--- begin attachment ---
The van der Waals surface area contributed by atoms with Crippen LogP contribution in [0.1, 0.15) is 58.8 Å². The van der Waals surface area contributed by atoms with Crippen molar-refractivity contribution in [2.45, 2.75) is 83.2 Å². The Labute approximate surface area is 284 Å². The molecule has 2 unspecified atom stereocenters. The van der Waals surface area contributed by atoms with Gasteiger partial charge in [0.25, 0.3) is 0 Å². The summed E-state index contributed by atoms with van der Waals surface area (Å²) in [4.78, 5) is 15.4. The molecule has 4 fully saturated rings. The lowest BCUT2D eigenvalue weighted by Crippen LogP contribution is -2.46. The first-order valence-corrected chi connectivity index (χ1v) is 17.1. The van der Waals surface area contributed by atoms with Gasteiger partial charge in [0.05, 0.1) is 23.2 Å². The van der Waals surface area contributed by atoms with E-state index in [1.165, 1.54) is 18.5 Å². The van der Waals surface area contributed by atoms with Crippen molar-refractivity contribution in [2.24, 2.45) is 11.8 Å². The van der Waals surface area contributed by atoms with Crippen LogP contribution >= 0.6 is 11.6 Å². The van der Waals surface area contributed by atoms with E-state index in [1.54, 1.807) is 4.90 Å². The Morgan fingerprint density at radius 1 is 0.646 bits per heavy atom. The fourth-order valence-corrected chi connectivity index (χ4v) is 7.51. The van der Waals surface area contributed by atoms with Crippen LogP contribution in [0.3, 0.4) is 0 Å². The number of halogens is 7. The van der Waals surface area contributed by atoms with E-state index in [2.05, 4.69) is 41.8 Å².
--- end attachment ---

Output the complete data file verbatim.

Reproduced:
The van der Waals surface area contributed by atoms with Crippen LogP contribution in [0.1, 0.15) is 58.8 Å². The van der Waals surface area contributed by atoms with Crippen molar-refractivity contribution in [2.45, 2.75) is 83.2 Å². The Labute approximate surface area is 284 Å². The molecule has 2 unspecified atom stereocenters. The van der Waals surface area contributed by atoms with Gasteiger partial charge in [0.25, 0.3) is 0 Å². The summed E-state index contributed by atoms with van der Waals surface area (Å²) in [4.78, 5) is 15.4. The molecule has 4 fully saturated rings. The lowest BCUT2D eigenvalue weighted by Crippen LogP contribution is -2.46. The first-order valence-corrected chi connectivity index (χ1v) is 17.1. The van der Waals surface area contributed by atoms with Gasteiger partial charge in [0.05, 0.1) is 23.2 Å². The van der Waals surface area contributed by atoms with E-state index in [1.165, 1.54) is 18.5 Å². The van der Waals surface area contributed by atoms with Crippen molar-refractivity contribution in [2.24, 2.45) is 11.8 Å². The van der Waals surface area contributed by atoms with Crippen LogP contribution >= 0.6 is 11.6 Å². The van der Waals surface area contributed by atoms with E-state index in [1.54, 1.807) is 4.90 Å². The Morgan fingerprint density at radius 1 is 0.646 bits per heavy atom. The fourth-order valence-corrected chi connectivity index (χ4v) is 7.51. The van der Waals surface area contributed by atoms with Crippen LogP contribution in [0.3, 0.4) is 0 Å². The number of halogens is 7. The van der Waals surface area contributed by atoms with E-state index in [2.05, 4.69) is 41.8 Å².